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Pork Production in China -A Survey and Analysis of the Industry at a Lewis Turning Point -

ASEDP

No.77

Edited by Jimin WANG and Mariko WATANABE
Published in 2008

CONTENTS

Introduction
Chapter 1
1. The development course of hog production
 1.1 The slow development period before the reform (1949-1976)
 1.2 The accelerating period of China’s reform (1977-1984)
 1.3 The rapid development period (1985-1997)
 1.4 Structural adjustment period (1997-2006)
 1.5 Towards large-scale, standardization, and integration
2. Hog Production
 2.1 Pork production
 2.2 Regional arrangement of pig production
  2.2.1 Pig production has maintained a more robust momentum of development
  2.2.2 Regional changes are significantly different
 2.3 Large-scale hog production
 2.4 Cost-benefit analysis of live pigs operations
  2.4.1 Changes of pig operation costs since the 1990s
 2.5 Factors affecting costs of pig operations
3. Hog Integration Development Status and problems
 3.1 Development of China’s animal husbandry and hog integration
 3.2 Developing Mode of the Hog Integration
  3.2.1 “Company + Farmers” mode
  3.2.2 “Company + Base (Animal Raising Village) + Farmers” mode
  3.2.3 “Company + Association (Cooperative Organization) + Farmers” mode
  3.2.4 Commonwealth of hog farming, associations or cooperative organization modes
  3.2.5 “Operation Integration of Company Development” mode
 3.3 Main Problems of Integration Management
  3.3.1 Imperfect inner-integration distribution of benefits
  3.3.2 Ambiguous advantages of leading enterprises, the low integration
  3.3.3 Institutional factors affect the further development of integrated operations
  3.3.4 Policies are not implemented to support the integration of leading enterprise and organization
4. The main problems of China’s pork production industry
 4.1 Feed, labor, land and capital constrain pig industry in the long-term
 4.2 Prolonged backward production modes and imperfect infrastructure and technology
 4.3 Animal epidemics are under control as a whole, but they occurred frequently in some regions and the risk of major animal diseases still exists
 4.4 Residents’ demands for pork products become greater, but the safety and quality of pork products cannot be ignored
 4.5 Large-scale farmers have developed rapidly, but the treatment of the pollution cannot be delayed
5. Suggestions on promoting hog industry
 5.1 strengthen the policy support
 5.2 Speed up transformation of development mode
 5.3 Promote scientific and technological progress
 5.4 Strengthening disease prevention and control effectively
 5.5 Raising the level of safety and pork products’ quality
 5.6 Strengthening macro-control and early-warning
References


Chapter 2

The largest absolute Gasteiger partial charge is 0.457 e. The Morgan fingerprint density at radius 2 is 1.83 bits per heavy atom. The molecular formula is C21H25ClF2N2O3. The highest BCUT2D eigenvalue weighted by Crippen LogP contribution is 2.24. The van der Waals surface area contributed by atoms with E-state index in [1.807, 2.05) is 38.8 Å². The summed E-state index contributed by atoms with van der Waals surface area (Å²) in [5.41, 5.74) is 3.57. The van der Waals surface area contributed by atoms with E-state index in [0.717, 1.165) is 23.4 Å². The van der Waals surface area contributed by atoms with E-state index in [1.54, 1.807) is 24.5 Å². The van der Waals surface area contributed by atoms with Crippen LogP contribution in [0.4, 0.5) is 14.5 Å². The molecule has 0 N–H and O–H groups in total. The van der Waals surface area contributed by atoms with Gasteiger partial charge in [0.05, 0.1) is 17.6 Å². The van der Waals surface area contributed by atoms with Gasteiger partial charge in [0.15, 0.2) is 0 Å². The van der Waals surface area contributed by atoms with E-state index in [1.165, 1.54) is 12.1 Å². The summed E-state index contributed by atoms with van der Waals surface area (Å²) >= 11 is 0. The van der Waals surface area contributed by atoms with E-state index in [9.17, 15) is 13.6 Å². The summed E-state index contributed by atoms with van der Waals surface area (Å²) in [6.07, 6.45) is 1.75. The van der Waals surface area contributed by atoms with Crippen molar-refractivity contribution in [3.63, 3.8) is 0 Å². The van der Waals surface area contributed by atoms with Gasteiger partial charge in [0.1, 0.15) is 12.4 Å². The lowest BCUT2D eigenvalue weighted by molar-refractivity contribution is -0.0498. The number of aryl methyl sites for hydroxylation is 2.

1. Outline of the Hog Slaughtering and Processing Industry
 1.1 Industrial Organization and Pricing by Firms
 1.2 Regulations by “Qualified Slaughtering Spot” System
 1.3 Organization of the Industry
2. Observations from the Hog Slaughtering Firms Survey
 2.1 Main Findings
 2.2 Profile of the Surveyed Firms
 2.3 Marketing and Procurement channels and Prices
  2.3.1 Transaction channels
  2.3.2 Price Development
  2.3.3 Price Difference Between Jilin and Henan
 2.4 Demand: Poorly Differentiated Product and Localized Demand
  2.4.1 Product Types
  2.4.2 Distance From the Customer
 2.5 Supply: very Few Big Processors and numerous “Policy Qualified Factories”
 2.6 Strategies
3. Hog Price and Mixed Oligopoly: A Theoretical Analysis
 3.1 Mixed Oligopoly
 3.2 The Model
  3.2.1 The Consumer
  3.2.2 The Firm
 3.3 The Equilibrium
4. Summary and Conclusion
References


Chapter 3
1. Background and Vertical Coordination of the Value Chain
2. Review of Studies on Contract Farming – Qualitative Analyses
 2.1 Key Factors for Success
 2.2 Participation in Contact Farming
3. Evidence of Contact Farming on Farm Income
 3.1 Conditions for successful Contract farming
4. Evidence of Hog industry in Jilin and Henan province, China
 4.1 Characteristics of Surveyed Hog Firms
 4.2 Relationships with Contract Farmers
5. Concluding remarks
Reference


Chapter 4
1. Effective Three-Agro Demand for Financial Services
 1.1 Modernization and structural transformation in the agriculture sector
 1.2 Infrastructure construction in rural areas
 1.3 Urbanization of rural areas
 1.4 Rural non-agricultural sector development
 1.5 Development of logistics in rural areas
 1.6 Integration of urban and countryside
 1.7 Financial demands from village residents
2. Reasons for Insufficient Supply and Irrational Structure of Finance
 2.1 Imperfect collateral system and credit environment
 2.2 Insufficient innovation in rural financial services
 2.3 Bank outlets difficulty to survive in poorly developed, rural area markets
 2.4 Regulation and policies affect ABC’s influence over rural financial markets
3. Desirable Policy support for Rural Financial Development
 3.1 Innovating rural credit collateral and guarantee policies
 3.2 Setting up rural insurance mechanisms
 3.3 Promoting rural financial institutions’ cooperation and building financial service platforms
 3.4 Massive subsidies in special regions
 3.5 Improving rural social credit systems and building comprehensive rural financial service mechanisms
 3.6 Favorite fiscal and monetary policies for rural financial institutions
 3.7 Improving NPLs write-off mechanisms
4. Financial Institution and Hog Industry
 4.1 ABC and RRC as the main transaction partners
 4.2 Loan approved ratio is high
 4.3 Liquidity demand and investment demand
 4.4 Collateral and Guarantee


Chapter 5
Summary of the Survey on Hog Slaughtering and Processing Firms in Henan and Jilin pdf (55KB) / Jimin WANG, Sachiko MIYATA, Mariko WATANABE, Huaqiang SHI
1. Outline of Survey
 1.1 Survey Implementation
 1.2 Structure of the survey
2. Basic profiles of Firms
3. Marketing
4. Procurement
5. Transactions with Financial Institutions